We’ve finally seen the dawn of consumer-friendly virtual reality headsets, which are being produced and sold from a variety of companies, from Samsung to Facebook. When a new technology like this hits, it’s always tricky to say just how important it will be to the average business. Obviously VR has its place (kids love it!), but what does that mean for your marketing efforts? With VR appearing more and more at trade shows, event booths and mobile apps, it’s time to talk about all the ways virtual reality can be used to bring in more business – including a couple options that are perfect fits for the LBM industry.


This is the most common usage of VR tech right now. Let’s face it, looking at virtual reality footage of a sunny field or soaring flock of birds does almost nothing to directly impact a brand. But it does have a very, very strong wow factor, which is why we are seeing VR being used to attract attention. It’s the brand equivalent of wildly waving your arms in the air, but it works. If you want to bring in a lot more traffic and show off some cutting-edge tech, you can do it with VR, and the content doesn’t even need to be closely related to your own offering.


This is almost the opposite of spectacle: You see, VR can also be used to provide a very detailed look at a product that other technology cannot provide. One of the best examples we’ve seen is fabrication and modeling, where clients can take a close, 3D look at their products before they are extruded or installed. This allows companies to show exactly how products work, or how a construction site will be transformed into a building, or how small changes in form factor can meet new design goals. VR can be a very powerful, useful tool for high-level clients and product customization!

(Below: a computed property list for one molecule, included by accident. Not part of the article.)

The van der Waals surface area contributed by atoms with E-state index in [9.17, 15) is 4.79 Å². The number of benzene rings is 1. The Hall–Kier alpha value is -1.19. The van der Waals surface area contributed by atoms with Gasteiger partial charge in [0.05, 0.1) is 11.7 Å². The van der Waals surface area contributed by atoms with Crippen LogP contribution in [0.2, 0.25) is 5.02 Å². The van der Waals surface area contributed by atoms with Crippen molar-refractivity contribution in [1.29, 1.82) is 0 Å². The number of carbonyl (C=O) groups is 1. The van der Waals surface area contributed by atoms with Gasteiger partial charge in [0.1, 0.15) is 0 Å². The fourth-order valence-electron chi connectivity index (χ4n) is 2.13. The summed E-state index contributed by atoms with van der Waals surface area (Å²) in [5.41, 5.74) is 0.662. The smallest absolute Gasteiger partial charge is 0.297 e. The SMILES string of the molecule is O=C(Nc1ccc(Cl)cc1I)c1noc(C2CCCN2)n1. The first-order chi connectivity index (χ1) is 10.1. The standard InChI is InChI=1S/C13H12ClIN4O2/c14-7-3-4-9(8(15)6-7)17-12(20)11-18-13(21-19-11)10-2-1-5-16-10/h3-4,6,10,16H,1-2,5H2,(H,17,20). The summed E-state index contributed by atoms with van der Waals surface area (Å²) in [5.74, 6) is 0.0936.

This is similar to the Environment usage, but more focused on services and quality control. VR can be used to take clients on a digital tour of the production process and machinery. This allows production companies to show why their processes are superior without giving too much away. Or, it can simply be used to give a quick tour of facilities and amenities, depending on the goals.


We’ve already seen how VR headsets can be used to create digital classrooms that span the world. That’s cool, but outside of employee training it doesn’t seem to have much impact on the business world. However, in a broader sense there are a ton of applications for education-focused footage. Imagine teaching a new client how to use one of your tools by making it look like they are actually holding and using the tool, on site, as it was meant to be? Or how to troubleshoot that same tool as if it’s happening in the real world.


Most of the points we just covered can be tailored a slightly different way and used for recruitment. From getting applicants acquainted with your company or offices (even if they aren’t on site) to attracting new potential employees with spectacle, VR is a great way to capture the attention of the younger generations and locate talent.


Yes, all of these options are “marketing” in some sense of the word. But we’re ending with a look into the future: Think about all the ways online video is used today (a technology not available only a couple decades ago), from humor to ads to GIFs and many more types of marketing content. VR is headed that direction as well, so it may be smart to gain some experience in developing VR footage today, rather than being caught off guard.

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